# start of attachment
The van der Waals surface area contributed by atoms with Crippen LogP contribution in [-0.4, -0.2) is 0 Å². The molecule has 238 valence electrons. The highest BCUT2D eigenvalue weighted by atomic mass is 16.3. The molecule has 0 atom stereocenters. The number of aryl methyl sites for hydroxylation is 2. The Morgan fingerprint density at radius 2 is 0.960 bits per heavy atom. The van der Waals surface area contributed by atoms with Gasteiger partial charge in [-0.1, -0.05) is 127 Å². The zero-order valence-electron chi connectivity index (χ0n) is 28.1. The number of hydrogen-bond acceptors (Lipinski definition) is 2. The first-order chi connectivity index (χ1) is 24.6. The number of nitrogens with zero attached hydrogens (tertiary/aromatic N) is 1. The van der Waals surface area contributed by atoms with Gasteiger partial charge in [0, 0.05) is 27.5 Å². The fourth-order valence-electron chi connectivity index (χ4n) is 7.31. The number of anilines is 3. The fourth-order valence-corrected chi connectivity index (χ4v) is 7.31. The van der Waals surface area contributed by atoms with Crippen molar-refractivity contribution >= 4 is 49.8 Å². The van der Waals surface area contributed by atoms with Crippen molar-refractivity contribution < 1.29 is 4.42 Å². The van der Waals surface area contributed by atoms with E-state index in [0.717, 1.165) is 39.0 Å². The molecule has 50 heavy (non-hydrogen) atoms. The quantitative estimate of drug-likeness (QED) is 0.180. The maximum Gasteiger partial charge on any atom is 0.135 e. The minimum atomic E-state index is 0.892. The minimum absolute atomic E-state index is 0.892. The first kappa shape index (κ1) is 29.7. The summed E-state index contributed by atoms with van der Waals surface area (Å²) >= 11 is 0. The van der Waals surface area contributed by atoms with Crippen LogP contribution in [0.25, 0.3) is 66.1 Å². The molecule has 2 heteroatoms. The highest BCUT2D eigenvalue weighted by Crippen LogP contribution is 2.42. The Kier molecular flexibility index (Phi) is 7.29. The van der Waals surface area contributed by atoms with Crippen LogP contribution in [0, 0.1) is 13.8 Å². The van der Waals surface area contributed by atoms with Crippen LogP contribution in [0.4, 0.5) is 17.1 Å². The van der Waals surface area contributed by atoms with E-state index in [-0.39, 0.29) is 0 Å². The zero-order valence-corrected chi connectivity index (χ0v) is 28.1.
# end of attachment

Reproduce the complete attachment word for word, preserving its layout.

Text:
The van der Waals surface area contributed by atoms with Crippen LogP contribution in [-0.4, -0.2) is 0 Å². The molecule has 238 valence electrons. The highest BCUT2D eigenvalue weighted by atomic mass is 16.3. The molecule has 0 atom stereocenters. The number of aryl methyl sites for hydroxylation is 2. The Morgan fingerprint density at radius 2 is 0.960 bits per heavy atom. The van der Waals surface area contributed by atoms with Gasteiger partial charge in [-0.1, -0.05) is 127 Å². The zero-order valence-electron chi connectivity index (χ0n) is 28.1. The number of hydrogen-bond acceptors (Lipinski definition) is 2. The first-order chi connectivity index (χ1) is 24.6. The number of nitrogens with zero attached hydrogens (tertiary/aromatic N) is 1. The van der Waals surface area contributed by atoms with Gasteiger partial charge in [0, 0.05) is 27.5 Å². The fourth-order valence-electron chi connectivity index (χ4n) is 7.31. The number of anilines is 3. The fourth-order valence-corrected chi connectivity index (χ4v) is 7.31. The van der Waals surface area contributed by atoms with Crippen molar-refractivity contribution >= 4 is 49.8 Å². The van der Waals surface area contributed by atoms with Crippen molar-refractivity contribution < 1.29 is 4.42 Å². The van der Waals surface area contributed by atoms with E-state index in [0.717, 1.165) is 39.0 Å². The molecule has 50 heavy (non-hydrogen) atoms. The quantitative estimate of drug-likeness (QED) is 0.180. The maximum Gasteiger partial charge on any atom is 0.135 e. The minimum atomic E-state index is 0.892. The minimum absolute atomic E-state index is 0.892. The first kappa shape index (κ1) is 29.7. The summed E-state index contributed by atoms with van der Waals surface area (Å²) >= 11 is 0. The van der Waals surface area contributed by atoms with Crippen LogP contribution in [0.25, 0.3) is 66.1 Å². The molecule has 2 heteroatoms. The highest BCUT2D eigenvalue weighted by Crippen LogP contribution is 2.42. The Kier molecular flexibility index (Phi) is 7.29. The van der Waals surface area contributed by atoms with Crippen LogP contribution in [0, 0.1) is 13.8 Å². The van der Waals surface area contributed by atoms with Crippen LogP contribution in [0.4, 0.5) is 17.1 Å². The van der Waals surface area contributed by atoms with E-state index in [-0.39, 0.29) is 0 Å². The zero-order valence-corrected chi connectivity index (χ0v) is 28.1.